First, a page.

by Tanya Mendonsa, Moira village, Goa
I sing a song of Goa
Of the first liquid purl of birdsong that pulls up the kingfisher day
like a fishing line looping into water;
Of the fist of the sun at noon and the cracking of the parched earth;
Of the brawling of buffaloes, breasting the woodsmoke heading for home.
I sing of the creak of the windlass and the clean taste of water
in earthenware pitchers;
Of the desultory conversations on the balcao's at dusk
- somebody's daughter; somebody's son -
As the crickets fiddle on hot stones and the sun dives,
dolphin-deep into the sea.
Of the anguished squeal of the Christmas pig
as flesh becomes sorpotel on the laden tables of festivity.
I sing of the riches of May, when the mango and the cashew apple
Grow so heavy with desire that scent weds heat;
Of the generous gulmohur, so reckless with its flowery coinage
that it paves the country roads with red gold;
Of the baptism of the first rains, when the round earth grows hair:
a tender fuzz of green on the skull, over the bones of the beloved soil.
I sing of the knotted rosaries of families that stretch to lands far away;
Of the crucifixion of weddings (nailed to the cross of respectability)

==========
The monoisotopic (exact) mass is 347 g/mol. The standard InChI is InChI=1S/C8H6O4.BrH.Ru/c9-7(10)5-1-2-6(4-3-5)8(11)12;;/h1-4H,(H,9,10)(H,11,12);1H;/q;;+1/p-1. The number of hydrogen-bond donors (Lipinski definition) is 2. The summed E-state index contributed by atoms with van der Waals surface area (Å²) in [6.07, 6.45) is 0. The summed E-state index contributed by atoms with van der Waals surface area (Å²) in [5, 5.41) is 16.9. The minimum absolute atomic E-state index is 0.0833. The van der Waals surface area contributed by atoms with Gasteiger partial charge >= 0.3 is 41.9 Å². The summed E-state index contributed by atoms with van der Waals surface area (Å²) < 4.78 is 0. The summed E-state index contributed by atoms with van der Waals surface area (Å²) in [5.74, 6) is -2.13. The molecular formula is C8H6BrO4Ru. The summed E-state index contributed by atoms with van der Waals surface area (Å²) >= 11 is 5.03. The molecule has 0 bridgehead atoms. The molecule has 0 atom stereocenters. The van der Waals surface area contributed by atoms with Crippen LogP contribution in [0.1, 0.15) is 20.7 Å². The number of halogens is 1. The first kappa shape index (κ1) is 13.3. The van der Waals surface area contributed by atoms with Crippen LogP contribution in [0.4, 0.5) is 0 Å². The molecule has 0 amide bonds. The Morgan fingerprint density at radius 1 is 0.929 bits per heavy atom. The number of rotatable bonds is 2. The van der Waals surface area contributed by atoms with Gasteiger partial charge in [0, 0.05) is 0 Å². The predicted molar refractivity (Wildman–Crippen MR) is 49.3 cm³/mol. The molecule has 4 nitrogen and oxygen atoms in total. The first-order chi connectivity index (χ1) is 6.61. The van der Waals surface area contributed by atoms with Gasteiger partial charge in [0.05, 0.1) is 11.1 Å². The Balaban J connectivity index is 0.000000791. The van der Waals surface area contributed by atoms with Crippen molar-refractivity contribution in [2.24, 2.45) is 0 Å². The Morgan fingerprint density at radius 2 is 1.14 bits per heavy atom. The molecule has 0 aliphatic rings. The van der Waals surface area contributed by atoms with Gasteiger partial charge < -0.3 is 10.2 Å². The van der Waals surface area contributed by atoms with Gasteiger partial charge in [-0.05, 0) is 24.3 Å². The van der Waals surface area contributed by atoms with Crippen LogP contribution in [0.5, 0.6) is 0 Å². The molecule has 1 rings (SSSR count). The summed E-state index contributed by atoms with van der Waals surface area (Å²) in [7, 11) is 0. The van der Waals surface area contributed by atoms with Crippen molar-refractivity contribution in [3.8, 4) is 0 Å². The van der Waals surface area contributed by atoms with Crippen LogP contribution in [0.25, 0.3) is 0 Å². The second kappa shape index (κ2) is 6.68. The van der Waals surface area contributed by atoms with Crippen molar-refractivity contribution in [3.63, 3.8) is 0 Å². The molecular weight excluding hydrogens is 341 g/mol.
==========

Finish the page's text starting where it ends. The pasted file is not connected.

Of the benediction of funerals, and the village drunk
howling his loss to the young moon on her back . . .
Loss of love?
Never mind: it is the deepest sound a human being can make.
I sing of the lament of the rape of the hillsides
by bulldozers and moneymen;
I sing along the veins of the rivers whose blood
is being poisoned by the excreta of factories;
I sing a farewell to the sons and daughters who go abroad
to seek their fortunes, leaving the fields untilled.
This land is drenched in the voices of our ancesters.
They are stirring in their graves and questioning us
in their various voices:
Will the bread we eat today be baked tomorrow?
Will the fisherman's boat be capsied by the trawler?
Will the farmers sowing rice be stacking cans in supermarkets soon?
No one is safe, and every innocent must answer the charge.
The jury is out and the sentence hangs fire;
All we have to tender as bail is the earth beneath
and the sky above
Neither is acceptable as surety.
But I still sing of the blessing of each dawn.
When we wake with the wafer of hope on our tongues.
The church and the temple bells still ring
and the hoot of the breadman on his bicycle echoes the rooster.
And some work to save this land
From the nightmares that gallop apace with our dreams.
If I sing a song of Goa,
Will Goa someday sing a song of me?
If it does, let it be from the throat of the wayside flower
that releases its sweetness as it falls and has a stain of vermillion at its heart
So that the foot that treads on it
Imprints its fragrance on the tender hollow of the instep
To perfume the road ahead
Until all the roads seem to be singing.
(Published in 'Herald Mirror' Herald newspaper, Panjim, Goa, 2 Nov 2008, page 18.)